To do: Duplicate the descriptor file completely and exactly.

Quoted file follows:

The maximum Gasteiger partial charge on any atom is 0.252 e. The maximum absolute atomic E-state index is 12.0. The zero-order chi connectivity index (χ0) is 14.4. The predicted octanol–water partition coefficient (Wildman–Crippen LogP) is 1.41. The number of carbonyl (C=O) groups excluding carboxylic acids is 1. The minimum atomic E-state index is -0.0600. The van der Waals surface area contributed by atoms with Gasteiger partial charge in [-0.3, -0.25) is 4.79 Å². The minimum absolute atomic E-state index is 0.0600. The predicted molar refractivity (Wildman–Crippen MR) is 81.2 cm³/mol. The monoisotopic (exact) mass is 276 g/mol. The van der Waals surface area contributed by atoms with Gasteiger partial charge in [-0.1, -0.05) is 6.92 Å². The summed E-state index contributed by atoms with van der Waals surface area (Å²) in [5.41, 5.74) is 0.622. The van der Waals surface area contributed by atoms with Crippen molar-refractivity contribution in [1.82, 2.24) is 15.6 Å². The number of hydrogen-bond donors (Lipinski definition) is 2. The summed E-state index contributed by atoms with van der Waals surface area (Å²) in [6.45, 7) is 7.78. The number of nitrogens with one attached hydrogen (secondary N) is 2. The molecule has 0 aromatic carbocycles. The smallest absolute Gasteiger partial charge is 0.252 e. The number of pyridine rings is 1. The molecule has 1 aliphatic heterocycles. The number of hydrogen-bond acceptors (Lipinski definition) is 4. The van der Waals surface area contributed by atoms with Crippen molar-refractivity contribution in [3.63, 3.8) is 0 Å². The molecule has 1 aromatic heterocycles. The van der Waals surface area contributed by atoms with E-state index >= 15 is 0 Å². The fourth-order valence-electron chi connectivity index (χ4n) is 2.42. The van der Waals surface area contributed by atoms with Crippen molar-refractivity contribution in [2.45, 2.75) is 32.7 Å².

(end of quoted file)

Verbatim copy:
The maximum Gasteiger partial charge on any atom is 0.252 e. The maximum absolute atomic E-state index is 12.0. The zero-order chi connectivity index (χ0) is 14.4. The predicted octanol–water partition coefficient (Wildman–Crippen LogP) is 1.41. The number of carbonyl (C=O) groups excluding carboxylic acids is 1. The minimum atomic E-state index is -0.0600. The van der Waals surface area contributed by atoms with Gasteiger partial charge in [-0.3, -0.25) is 4.79 Å². The minimum absolute atomic E-state index is 0.0600. The predicted molar refractivity (Wildman–Crippen MR) is 81.2 cm³/mol. The monoisotopic (exact) mass is 276 g/mol. The van der Waals surface area contributed by atoms with Gasteiger partial charge in [-0.1, -0.05) is 6.92 Å². The summed E-state index contributed by atoms with van der Waals surface area (Å²) in [5.41, 5.74) is 0.622. The van der Waals surface area contributed by atoms with Crippen molar-refractivity contribution in [1.82, 2.24) is 15.6 Å². The number of hydrogen-bond donors (Lipinski definition) is 2. The summed E-state index contributed by atoms with van der Waals surface area (Å²) in [6.45, 7) is 7.78. The number of nitrogens with one attached hydrogen (secondary N) is 2. The molecule has 0 aromatic carbocycles. The smallest absolute Gasteiger partial charge is 0.252 e. The number of pyridine rings is 1. The molecule has 1 aliphatic heterocycles. The number of hydrogen-bond acceptors (Lipinski definition) is 4. The van der Waals surface area contributed by atoms with Crippen molar-refractivity contribution in [3.63, 3.8) is 0 Å². The molecule has 1 aromatic heterocycles. The van der Waals surface area contributed by atoms with E-state index >= 15 is 0 Å². The fourth-order valence-electron chi connectivity index (χ4n) is 2.42. The van der Waals surface area contributed by atoms with Crippen molar-refractivity contribution in [2.45, 2.75) is 32.7 Å².